Abraham Abulafia & Ecstatic Kabbalah

One strand of medieval kabbalah focused on achieving a transformative mystical experience.

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The following is excerpted and reprinted with permission from "Jewish Mysticism: A Philosophical Overview," in History of Jewish Philosophy, edited by Daniel H. Frank and Oliver Leaman, published by Routledge, a member of the Taylor & Francis Group (1996).

In the latter part of the thirteenth century, at the time when theosophic kabbalah [the primary strand of kabbalah, aimed at understanding and affecting the divine world] was flourishing, there emerged as well an alternative kabbalistic tradition with a different focus. The main exponent of this tradition was Abraham Abulafia. 

Experiential Mysticism

Whereas the theosophic kabbalists focused their attention on the hypostatic potencies [i.e. the underlying powers] that made up the divine realm, Abulafia turned his attention to cultivating a mystical system: that could assist one in achieving a state of unio mystica [i.e. union with God], which he identified as prophecy.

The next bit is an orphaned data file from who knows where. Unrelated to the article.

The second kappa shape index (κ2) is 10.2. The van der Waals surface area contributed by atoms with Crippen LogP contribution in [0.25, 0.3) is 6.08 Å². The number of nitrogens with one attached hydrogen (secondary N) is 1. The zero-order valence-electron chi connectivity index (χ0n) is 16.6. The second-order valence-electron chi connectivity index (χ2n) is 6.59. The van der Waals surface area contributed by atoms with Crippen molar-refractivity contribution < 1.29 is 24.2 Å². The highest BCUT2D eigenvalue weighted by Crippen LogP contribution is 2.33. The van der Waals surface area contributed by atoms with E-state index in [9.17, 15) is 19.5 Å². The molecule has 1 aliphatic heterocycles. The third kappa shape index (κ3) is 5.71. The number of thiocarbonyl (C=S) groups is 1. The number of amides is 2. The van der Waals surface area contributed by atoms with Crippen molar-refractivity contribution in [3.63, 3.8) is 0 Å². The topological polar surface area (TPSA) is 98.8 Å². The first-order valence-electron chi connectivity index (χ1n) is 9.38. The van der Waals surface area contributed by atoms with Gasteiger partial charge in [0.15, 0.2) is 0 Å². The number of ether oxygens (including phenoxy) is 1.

He thus called his system "prophetic kabbalah" (kabbalah nevu'it), though modern scholars have referred to it as ecstatic kabbalah in so far as it is aimed at producing a state of mystical ecstasy wherein the boundaries separating the self from God are overcome.

abulafiaProphetic kabbalah, according to Abulafia, embraces two parts, kabbalat ha‑sefirot and kabbalat ha‑shemot; the former is primary in time, but the latter is primary in importance. Abulafia is harshly critical of the theosophic kabbalists who interpret the sefirot as potencies that make up the divine. By contrast, according to him, the sefirot represent the separate intellects in the cosmological chain.

Contemplation of the sefirot results in the intellectual overflow that facilitates the attainment of prophetic consciousness, which is essentially characterized as comprehension of the divine name. The process of intellection thus enables the mystic to unite with the divine. In so far as this process facilitates the union of the self with its divine source, Abulafia on occasion describes the sefirotic entities as internalized psychological states. There is a perfect symmetry between the external cosmological axis and the internal psychical one.

How to Become a Prophet

Abulafia adopted the understanding of prophecy found in the philosophical writings of Moses Maimonides (1135‑1204), who in turn was influenced by Islamic thinkers such as al‑Farabi and ibn Sina, to the effect that the prophet receives an overflow from, and thereby attains a state of conjunction with, the active intellect, the last of the ten separate intellects in the cosmological chain.

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Dr. Elliot R. Wolfson

Dr. Elliot R. Wolfsonn is Abraham Lieberman Professor of Hebrew and Judaic Studies at New York University.